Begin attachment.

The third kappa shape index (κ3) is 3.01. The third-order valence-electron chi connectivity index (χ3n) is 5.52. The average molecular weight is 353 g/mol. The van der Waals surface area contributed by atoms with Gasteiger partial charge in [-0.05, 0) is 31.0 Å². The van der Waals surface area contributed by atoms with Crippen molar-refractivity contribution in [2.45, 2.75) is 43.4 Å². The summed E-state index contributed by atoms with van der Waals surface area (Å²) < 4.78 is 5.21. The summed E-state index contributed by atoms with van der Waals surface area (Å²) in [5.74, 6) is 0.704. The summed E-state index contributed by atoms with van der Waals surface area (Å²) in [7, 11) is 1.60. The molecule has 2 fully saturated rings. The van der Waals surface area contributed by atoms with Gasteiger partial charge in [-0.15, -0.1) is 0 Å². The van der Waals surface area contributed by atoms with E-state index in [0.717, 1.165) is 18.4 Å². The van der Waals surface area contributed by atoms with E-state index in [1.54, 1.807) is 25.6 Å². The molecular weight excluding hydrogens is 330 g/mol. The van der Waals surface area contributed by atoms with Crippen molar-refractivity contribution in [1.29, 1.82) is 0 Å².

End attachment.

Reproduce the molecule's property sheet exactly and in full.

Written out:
The third kappa shape index (κ3) is 3.01. The third-order valence-electron chi connectivity index (χ3n) is 5.52. The average molecular weight is 353 g/mol. The van der Waals surface area contributed by atoms with Gasteiger partial charge in [-0.05, 0) is 31.0 Å². The van der Waals surface area contributed by atoms with Crippen molar-refractivity contribution in [2.45, 2.75) is 43.4 Å². The summed E-state index contributed by atoms with van der Waals surface area (Å²) < 4.78 is 5.21. The summed E-state index contributed by atoms with van der Waals surface area (Å²) in [5.74, 6) is 0.704. The summed E-state index contributed by atoms with van der Waals surface area (Å²) in [7, 11) is 1.60. The molecule has 2 fully saturated rings. The van der Waals surface area contributed by atoms with Gasteiger partial charge in [-0.15, -0.1) is 0 Å². The van der Waals surface area contributed by atoms with E-state index in [0.717, 1.165) is 18.4 Å². The van der Waals surface area contributed by atoms with E-state index in [1.54, 1.807) is 25.6 Å². The molecular weight excluding hydrogens is 330 g/mol. The van der Waals surface area contributed by atoms with Crippen molar-refractivity contribution in [1.29, 1.82) is 0 Å².